Prospect Heights

‘Unprecedented’ Nightlife Town Hall creates new dialogue between residents and city

Is Brooklyn the next Berlin?

October 3, 2018 By Scott Enman Brooklyn Daily Eagle
The Office of Nightlife’s Night Mayor Ariel Palitz (right) and Councilmember Rafael Espinal, who sponsored the bill creating the new agency, address the crowd in Prospect Heights on Tuesday. Photos by Kenny Rodriguez

Brooklyn is the only borough in the city where electricity usage actually increases after 7 p.m., according to Con Edison and Borough President Eric Adams.

In other words, Brooklyn comes alive at night.

It was, therefore, only fitting that the inaugural session of the Office of Nightlife’s five-borough Listening Tour took place in Kings County.

“Unprecedented,” “first of its kind” and “a long time coming” were some of the ways attendees described Tuesday’s gathering in Prospect Heights.

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It was also the first opportunity for the public to meet the Office of Nightlife’s founding Senior Executive Director Ariel Palitz, who is also referred to as the Night Mayor.

“The purpose of this Listening Tour is to show the city has heard the concerns of operators, employees, patrons, performers, as well as residents, and all the agencies here tonight have also heard you, and we are here as one, united,” Palitz said.

“It’s a conversation [and] it’s a new beginning on how to approach nightlife as a whole together.”


“It was great to see the turnout, to have hundreds of businesses and residents come out and have a sounding board,” Councilmember Rafael Espinal said.

More than 10 city and state agencies tasked with regulating nightlife were on hand to hear the concerns of hundreds of nightlife professionals, residents and patrons, including NYPD, FDNY, the New York State Liquor Authority, 311 and the Department of Buildings, among others.

In September 2017, Mayor Bill de Blasio signed into law legislation sponsored by Councilmember Rafael Espinal to create the Office of Nightlife and a Nightlife Advisory Board. Espinal included in his bill a requirement to host a Listening Tour.

The branch acts as a liaison between residents, nightlife professionals and city agencies to promote a safe and vibrant nightlife.

“When you think about this industry, there’s a disconnect, and I’m amazed as I travel across the globe and see the different treatment of the nightlife industry in places like Berlin, South America and China,” Adams said.

“The industry is embraced and the amount of commerce that the nightlife industry brings to New York City, it should be treated with that level of dignity and respect. … It has become a major economic engine.”

Brooklyn’s nightlife scene is integral to New York City’s economy, producing a $35.1 billion economic impact, $13.1 billion in wages and $698 million in tax revenue.

The borough also boasts 21 percent of the city’s venues and creates 300,000 jobs in the industry.

Many residents complained at the meeting of rising rents and zoning issues, which cause many creative spaces to close, most notably some of Brooklyn’s DIY venues like Shea Stadium, Death by Audio and Silent Barn.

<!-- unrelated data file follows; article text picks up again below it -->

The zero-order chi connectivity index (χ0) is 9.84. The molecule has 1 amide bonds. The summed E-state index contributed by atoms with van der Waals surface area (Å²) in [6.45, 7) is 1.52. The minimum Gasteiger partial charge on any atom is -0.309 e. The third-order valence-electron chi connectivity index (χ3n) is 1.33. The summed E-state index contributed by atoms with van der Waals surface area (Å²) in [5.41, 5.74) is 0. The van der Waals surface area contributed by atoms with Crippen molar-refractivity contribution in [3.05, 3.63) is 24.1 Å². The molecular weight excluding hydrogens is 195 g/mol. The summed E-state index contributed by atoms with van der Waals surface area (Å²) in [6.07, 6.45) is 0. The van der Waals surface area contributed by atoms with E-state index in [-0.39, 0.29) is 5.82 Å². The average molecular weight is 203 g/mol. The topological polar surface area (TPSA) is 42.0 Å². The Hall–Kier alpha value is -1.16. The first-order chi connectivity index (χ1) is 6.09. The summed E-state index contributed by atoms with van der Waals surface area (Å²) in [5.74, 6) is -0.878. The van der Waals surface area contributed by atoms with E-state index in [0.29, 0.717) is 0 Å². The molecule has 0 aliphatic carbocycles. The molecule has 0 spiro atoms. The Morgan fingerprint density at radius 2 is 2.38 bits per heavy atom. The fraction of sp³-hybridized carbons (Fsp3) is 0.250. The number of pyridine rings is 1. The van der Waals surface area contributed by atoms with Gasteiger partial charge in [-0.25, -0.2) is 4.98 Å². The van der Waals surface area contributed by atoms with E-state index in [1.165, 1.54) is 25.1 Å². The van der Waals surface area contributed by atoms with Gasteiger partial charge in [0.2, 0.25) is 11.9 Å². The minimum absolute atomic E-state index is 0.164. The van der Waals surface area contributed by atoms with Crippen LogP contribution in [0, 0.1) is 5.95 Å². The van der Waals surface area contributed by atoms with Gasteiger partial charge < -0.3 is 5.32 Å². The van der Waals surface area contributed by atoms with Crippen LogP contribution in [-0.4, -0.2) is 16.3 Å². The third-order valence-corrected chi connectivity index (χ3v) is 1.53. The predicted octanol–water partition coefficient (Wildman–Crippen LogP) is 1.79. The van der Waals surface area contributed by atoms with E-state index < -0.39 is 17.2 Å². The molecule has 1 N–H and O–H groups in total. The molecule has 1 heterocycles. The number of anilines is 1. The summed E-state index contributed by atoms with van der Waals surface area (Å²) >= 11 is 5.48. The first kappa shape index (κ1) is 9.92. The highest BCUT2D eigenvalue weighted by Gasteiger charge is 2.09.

“We won’t need an Office of Nightlife because there won’t be any nightlife left if each cultural institution is turning into Duane Reades and Chase Banks,” one attendee said.

More than 10 city and state agencies tasked with regulating nightlife were on hand to hear the concerns of hundreds of nightlife professionals, residents and patrons.

Many of the city and state agencies made their employees available after the meeting to meet directly with aggrieved citizens and have their specific concerns addressed.

“We want to make sure the state doesn’t see you as taxation through citation, allowing you the opportunity to communicate with community residents and teach people how the nightlife industry is safe,” Adams said. “We want to have our law enforcement agencies view this industry as a partner.”

Unfortunately, many residents said that “taxation through citation” is exactly what is happening, and it’s forcing many minority-owned businesses to close.

Bar and restaurant owners across the borough complained of the notorious “marches,” where police officers and city employees flood venues on busy nights, shutting them down and handing out expensive citations. “It’s harassment disguised as enforcement,” one operator said.

Another bar owner said that the citations are almost always thrown out in court, which is a positive, but the legal process is expensive and cumbersome for family-owned businesses.

On the other side of the discussion, residents complained of bars blaring music onto the street and their patrons leaving the sidewalk covered in beer cans. One mother said she was tired of her children stepping over urine and vomit on the way home from the playground.

“Everyone’s concerns are valid,” Espinal told the Brooklyn Eagle. “Everyone wants to be able to run a business in peace, and everyone wants to be able to go to bed at night without any issues.”

“It was great to see the turnout, to have hundreds of businesses and residents come out and have a sounding board,” he added. “It’s the first step in a longer process to making sure nightlife continues to be vibrant in New York City.”

After the Listening Tour concludes, the Office of Nightlife will create a policy recommendation for the City Council and the Mayor’s Office.

 

The Office of Nightlife’s next stop on the Listening Tour is scheduled in Queens on Oct. 16 from 6 p.m. to 8:30 p.m. at LaGuardia Performing Arts Center.

Follow reporter Scott Enman on Twitter.

 


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